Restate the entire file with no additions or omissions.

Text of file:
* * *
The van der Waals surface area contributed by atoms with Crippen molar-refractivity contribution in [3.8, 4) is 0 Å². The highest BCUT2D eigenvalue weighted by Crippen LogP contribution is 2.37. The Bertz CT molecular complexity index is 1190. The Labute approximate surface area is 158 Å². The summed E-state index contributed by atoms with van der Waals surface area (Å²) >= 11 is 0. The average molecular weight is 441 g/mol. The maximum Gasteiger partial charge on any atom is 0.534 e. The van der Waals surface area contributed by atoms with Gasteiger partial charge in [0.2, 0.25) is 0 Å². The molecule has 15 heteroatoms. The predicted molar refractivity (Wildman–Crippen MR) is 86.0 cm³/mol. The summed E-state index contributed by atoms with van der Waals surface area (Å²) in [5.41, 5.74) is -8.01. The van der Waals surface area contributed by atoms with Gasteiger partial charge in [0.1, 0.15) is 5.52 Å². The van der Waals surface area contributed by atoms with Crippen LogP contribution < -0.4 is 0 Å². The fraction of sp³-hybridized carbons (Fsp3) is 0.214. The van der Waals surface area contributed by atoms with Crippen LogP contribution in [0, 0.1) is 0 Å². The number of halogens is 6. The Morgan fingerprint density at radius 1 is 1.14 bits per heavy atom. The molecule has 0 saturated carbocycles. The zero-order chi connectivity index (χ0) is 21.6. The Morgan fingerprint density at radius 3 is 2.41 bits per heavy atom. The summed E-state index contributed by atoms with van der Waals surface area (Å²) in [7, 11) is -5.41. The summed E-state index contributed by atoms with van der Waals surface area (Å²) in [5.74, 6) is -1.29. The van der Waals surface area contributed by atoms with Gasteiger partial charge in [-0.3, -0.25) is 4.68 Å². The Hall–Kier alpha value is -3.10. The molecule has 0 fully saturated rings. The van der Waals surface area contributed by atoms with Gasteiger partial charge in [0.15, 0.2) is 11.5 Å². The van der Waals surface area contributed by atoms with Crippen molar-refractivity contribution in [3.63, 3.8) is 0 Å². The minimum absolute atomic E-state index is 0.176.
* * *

The van der Waals surface area contributed by atoms with Crippen molar-refractivity contribution in [3.8, 4) is 0 Å². The highest BCUT2D eigenvalue weighted by Crippen LogP contribution is 2.37. The Bertz CT molecular complexity index is 1190. The Labute approximate surface area is 158 Å². The summed E-state index contributed by atoms with van der Waals surface area (Å²) >= 11 is 0. The average molecular weight is 441 g/mol. The maximum Gasteiger partial charge on any atom is 0.534 e. The van der Waals surface area contributed by atoms with Gasteiger partial charge in [0.2, 0.25) is 0 Å². The molecule has 15 heteroatoms. The predicted molar refractivity (Wildman–Crippen MR) is 86.0 cm³/mol. The summed E-state index contributed by atoms with van der Waals surface area (Å²) in [5.41, 5.74) is -8.01. The van der Waals surface area contributed by atoms with Gasteiger partial charge in [0.1, 0.15) is 5.52 Å². The van der Waals surface area contributed by atoms with Crippen LogP contribution < -0.4 is 0 Å². The fraction of sp³-hybridized carbons (Fsp3) is 0.214. The van der Waals surface area contributed by atoms with Crippen LogP contribution in [0, 0.1) is 0 Å². The number of halogens is 6. The Morgan fingerprint density at radius 1 is 1.14 bits per heavy atom. The molecule has 0 saturated carbocycles. The zero-order chi connectivity index (χ0) is 21.6. The Morgan fingerprint density at radius 3 is 2.41 bits per heavy atom. The summed E-state index contributed by atoms with van der Waals surface area (Å²) in [7, 11) is -5.41. The summed E-state index contributed by atoms with van der Waals surface area (Å²) in [5.74, 6) is -1.29. The van der Waals surface area contributed by atoms with Gasteiger partial charge in [-0.3, -0.25) is 4.68 Å². The Hall–Kier alpha value is -3.10. The molecule has 0 fully saturated rings. The van der Waals surface area contributed by atoms with Gasteiger partial charge in [0.15, 0.2) is 11.5 Å². The van der Waals surface area contributed by atoms with Crippen molar-refractivity contribution in [3.63, 3.8) is 0 Å². The minimum absolute atomic E-state index is 0.176.